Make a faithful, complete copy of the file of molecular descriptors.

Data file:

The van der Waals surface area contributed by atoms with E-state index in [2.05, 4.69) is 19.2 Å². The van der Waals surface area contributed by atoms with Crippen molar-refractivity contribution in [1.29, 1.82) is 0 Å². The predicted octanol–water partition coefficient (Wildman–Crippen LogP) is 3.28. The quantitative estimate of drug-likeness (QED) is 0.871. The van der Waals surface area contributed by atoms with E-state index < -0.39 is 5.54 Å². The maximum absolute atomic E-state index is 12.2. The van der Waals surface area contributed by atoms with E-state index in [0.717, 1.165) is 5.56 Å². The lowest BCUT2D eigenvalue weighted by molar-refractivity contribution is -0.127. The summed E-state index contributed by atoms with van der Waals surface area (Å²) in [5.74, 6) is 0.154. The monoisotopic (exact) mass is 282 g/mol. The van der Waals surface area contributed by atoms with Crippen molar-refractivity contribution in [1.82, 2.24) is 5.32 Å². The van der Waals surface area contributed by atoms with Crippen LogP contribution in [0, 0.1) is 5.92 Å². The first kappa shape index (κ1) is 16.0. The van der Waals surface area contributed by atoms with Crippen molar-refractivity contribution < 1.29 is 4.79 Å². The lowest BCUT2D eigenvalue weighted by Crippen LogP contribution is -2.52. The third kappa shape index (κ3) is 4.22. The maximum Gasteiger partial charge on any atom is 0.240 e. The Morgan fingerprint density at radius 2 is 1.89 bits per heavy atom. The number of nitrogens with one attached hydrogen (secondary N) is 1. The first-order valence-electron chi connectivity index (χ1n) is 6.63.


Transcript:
The van der Waals surface area contributed by atoms with E-state index in [2.05, 4.69) is 19.2 Å². The van der Waals surface area contributed by atoms with Crippen molar-refractivity contribution in [1.29, 1.82) is 0 Å². The predicted octanol–water partition coefficient (Wildman–Crippen LogP) is 3.28. The quantitative estimate of drug-likeness (QED) is 0.871. The van der Waals surface area contributed by atoms with E-state index < -0.39 is 5.54 Å². The maximum absolute atomic E-state index is 12.2. The van der Waals surface area contributed by atoms with E-state index in [0.717, 1.165) is 5.56 Å². The lowest BCUT2D eigenvalue weighted by molar-refractivity contribution is -0.127. The summed E-state index contributed by atoms with van der Waals surface area (Å²) in [5.74, 6) is 0.154. The monoisotopic (exact) mass is 282 g/mol. The van der Waals surface area contributed by atoms with Crippen molar-refractivity contribution in [1.82, 2.24) is 5.32 Å². The van der Waals surface area contributed by atoms with Crippen LogP contribution in [0, 0.1) is 5.92 Å². The first kappa shape index (κ1) is 16.0. The van der Waals surface area contributed by atoms with Crippen molar-refractivity contribution < 1.29 is 4.79 Å². The lowest BCUT2D eigenvalue weighted by Crippen LogP contribution is -2.52. The third kappa shape index (κ3) is 4.22. The maximum Gasteiger partial charge on any atom is 0.240 e. The Morgan fingerprint density at radius 2 is 1.89 bits per heavy atom. The number of nitrogens with one attached hydrogen (secondary N) is 1. The first-order valence-electron chi connectivity index (χ1n) is 6.63.